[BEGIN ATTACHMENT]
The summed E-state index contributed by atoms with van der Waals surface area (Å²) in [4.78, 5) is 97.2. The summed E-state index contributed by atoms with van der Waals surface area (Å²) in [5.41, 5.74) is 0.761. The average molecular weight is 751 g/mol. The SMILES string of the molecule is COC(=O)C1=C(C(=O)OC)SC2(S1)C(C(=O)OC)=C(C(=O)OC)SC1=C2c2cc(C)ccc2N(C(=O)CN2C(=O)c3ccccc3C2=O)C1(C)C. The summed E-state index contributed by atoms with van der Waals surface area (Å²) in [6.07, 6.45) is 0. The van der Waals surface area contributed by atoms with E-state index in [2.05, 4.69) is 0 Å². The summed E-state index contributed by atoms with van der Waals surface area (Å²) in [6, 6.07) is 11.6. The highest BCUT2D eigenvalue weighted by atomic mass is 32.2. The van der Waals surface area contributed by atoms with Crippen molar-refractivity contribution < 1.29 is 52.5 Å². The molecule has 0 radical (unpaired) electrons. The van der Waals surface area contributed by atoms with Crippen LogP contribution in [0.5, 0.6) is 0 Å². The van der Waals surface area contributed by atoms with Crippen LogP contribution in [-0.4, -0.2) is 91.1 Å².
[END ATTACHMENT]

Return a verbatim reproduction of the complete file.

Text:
The summed E-state index contributed by atoms with van der Waals surface area (Å²) in [4.78, 5) is 97.2. The summed E-state index contributed by atoms with van der Waals surface area (Å²) in [5.41, 5.74) is 0.761. The average molecular weight is 751 g/mol. The SMILES string of the molecule is COC(=O)C1=C(C(=O)OC)SC2(S1)C(C(=O)OC)=C(C(=O)OC)SC1=C2c2cc(C)ccc2N(C(=O)CN2C(=O)c3ccccc3C2=O)C1(C)C. The summed E-state index contributed by atoms with van der Waals surface area (Å²) in [6.07, 6.45) is 0. The van der Waals surface area contributed by atoms with E-state index in [2.05, 4.69) is 0 Å². The summed E-state index contributed by atoms with van der Waals surface area (Å²) in [6, 6.07) is 11.6. The highest BCUT2D eigenvalue weighted by atomic mass is 32.2. The van der Waals surface area contributed by atoms with Crippen molar-refractivity contribution < 1.29 is 52.5 Å². The molecule has 0 radical (unpaired) electrons. The van der Waals surface area contributed by atoms with Crippen LogP contribution in [0.5, 0.6) is 0 Å². The van der Waals surface area contributed by atoms with Crippen LogP contribution in [-0.4, -0.2) is 91.1 Å².